The book does raise issues about the reliability of its own narration, not in the sense that the narrator is unreliable but rather in that she herself over the book comes to reinterpret and question her own understandings. Frequently the narrator comes to conclusions that she later decides are wrong; she makes assumptions about Emerence which she learns to be untrue. That doesn’t make it better though, because the pattern of event, conclusion, re-evaluation becomes so predictable.

I promised to return to the book’s structural issues, and the worst of them is this repetitive cycle of incident. Emerence says something or carries out some action which makes the narrator furious. The narrator comes to reconsider that comment or action, its motivations, and understands that it and they weren’t as they first appeared. The narrator comes to a new understanding of of Emerence and herself. Rinse and repeat.

It’s a serious issue, but it’s not what ultimately caused me to close the book. It wasn’t the final, fatal flaw. That was the book’s utter seriousness; its utter lack of humour

At one point Emerence tells a possibly untrue story of her childhood featuring beautiful blond “siblings” (a word that rang oddly to me coming from Emerence, supposedly an uneducated peasant woman). Due to Emerence’s lack of care when looking after them they were killed by lightning, at the sight of which Emerence’s mother drowned herself in a well. It’s clear that none of this may be true, but it’s so absurd, so bathetic, that it just threw me right out of the novel. I came close to laughing at it.

In the end I’ve nothing positive to say here. That being so, the best I can do is point you to other reviews which better reflect the wider consensus on it. There’s an excellent one here from Tom at A Common Reader (an excellent blog by the way, and Tom’s opinion is worth taking seriously), and a fairly representative one from the more traditional critical sphere here at The Telegraph (by Tibor Fischer no less). I do suggest you read both, because a great many people (many of them with excellent taste) love this novel and you might be one of them. Not, however, me.

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11 Comments

Filed under Hungarian Literature, Rix, Len (translator), Szabó, Magda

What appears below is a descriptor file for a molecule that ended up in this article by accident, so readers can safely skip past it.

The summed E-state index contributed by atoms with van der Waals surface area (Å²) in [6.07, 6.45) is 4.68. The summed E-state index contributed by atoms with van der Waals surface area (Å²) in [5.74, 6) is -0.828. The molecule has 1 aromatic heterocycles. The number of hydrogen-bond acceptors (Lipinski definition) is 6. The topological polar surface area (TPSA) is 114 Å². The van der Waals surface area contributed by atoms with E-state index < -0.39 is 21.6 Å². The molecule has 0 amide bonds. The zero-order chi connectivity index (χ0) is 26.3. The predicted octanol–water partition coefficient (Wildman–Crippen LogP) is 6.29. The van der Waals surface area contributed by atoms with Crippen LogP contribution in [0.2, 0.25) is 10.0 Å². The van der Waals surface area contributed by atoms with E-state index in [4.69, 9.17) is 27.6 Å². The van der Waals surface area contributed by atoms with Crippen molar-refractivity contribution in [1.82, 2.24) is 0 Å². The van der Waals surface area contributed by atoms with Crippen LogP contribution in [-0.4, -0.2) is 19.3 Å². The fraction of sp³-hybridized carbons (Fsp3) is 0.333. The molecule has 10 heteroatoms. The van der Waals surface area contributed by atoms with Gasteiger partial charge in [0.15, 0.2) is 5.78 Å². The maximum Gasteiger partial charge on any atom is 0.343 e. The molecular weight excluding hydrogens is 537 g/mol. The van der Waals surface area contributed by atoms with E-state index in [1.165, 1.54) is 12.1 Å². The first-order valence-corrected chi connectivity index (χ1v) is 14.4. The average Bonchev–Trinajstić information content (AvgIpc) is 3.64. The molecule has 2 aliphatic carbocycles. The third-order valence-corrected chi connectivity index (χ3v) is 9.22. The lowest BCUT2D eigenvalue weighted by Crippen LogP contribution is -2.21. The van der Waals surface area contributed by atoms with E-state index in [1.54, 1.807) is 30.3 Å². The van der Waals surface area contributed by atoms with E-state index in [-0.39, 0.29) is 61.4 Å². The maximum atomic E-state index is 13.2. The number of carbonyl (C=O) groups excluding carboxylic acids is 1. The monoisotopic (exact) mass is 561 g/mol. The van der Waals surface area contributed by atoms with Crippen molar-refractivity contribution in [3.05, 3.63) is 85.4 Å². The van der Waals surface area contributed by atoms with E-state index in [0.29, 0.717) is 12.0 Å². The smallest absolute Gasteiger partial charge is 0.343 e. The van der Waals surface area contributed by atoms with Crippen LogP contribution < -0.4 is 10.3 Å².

11 responses to “Emerence had never studied Heraclitus, but she knew more about these things than I did.

  1. termitespeaker

    Definitely doesn’t sound like my type of book! I was wondering if the style problems and the use of seemingly inappropriate words like “sibling” could be a translation problem. It sounds like the translator had a tin ear for the English language.

  2. The plot synopsis didn’t sound too bad at all, but the idea of the woman ‘carrying’ Hungarian history would be enough to turn me off.

    I read WOW reviews of Herta Muller’s The Passport and started to wonder if I was reading the same book. I read somewhere the comment that the book was lost in translation. Perhaps, I can’t tell. But then when I went back and read the reviews again, there were certain words that seemed loaded with clues that should have tipped me off.

  3. Ah, the famous book that brought the post about negative reviews.

    As much as I trust Tom’s opinion too, I think I’m going to pass on this one.
    However, you’re right when you say that reading a book about servants just after Anna Edes didn’t help that book. It’s hard to compare to Kosztolányi.
    I also understand your point about the lack of humour. It kills a book to have a political or historical purpose (if I understood you correctly, that’s the case here) and have no hint of humour. When writers think they are on a mission, they’d better stick to non-fiction. (A bit harsh but I believe heavy messages are better sent and received with a lightness of tone.)

    PS Guy: I believe I read the same book as you when I read The Passport. One of my most negative reviews, I think.

  4. acommonreaderuk

    Well, what can I say! I totally respect your views of course (and all literary discourse is worth learning from). The rose passage you quote at the start does not sound that bad to me. I’m not sure the narrator is “unreliable” so much as “developing in her understanding” (but I love your phrase “rinse and repeat”.

    Yes, Emerence carries the burden of history, perhaps as if a neighbour suddenly moved next door who’d escaped from some tyrannical regime and had lost all her family in the process – it would be difficult to find common ground with such a person.

    Its fascinating to read another view of a book you admire so much! You’ve made me want to re-read it again.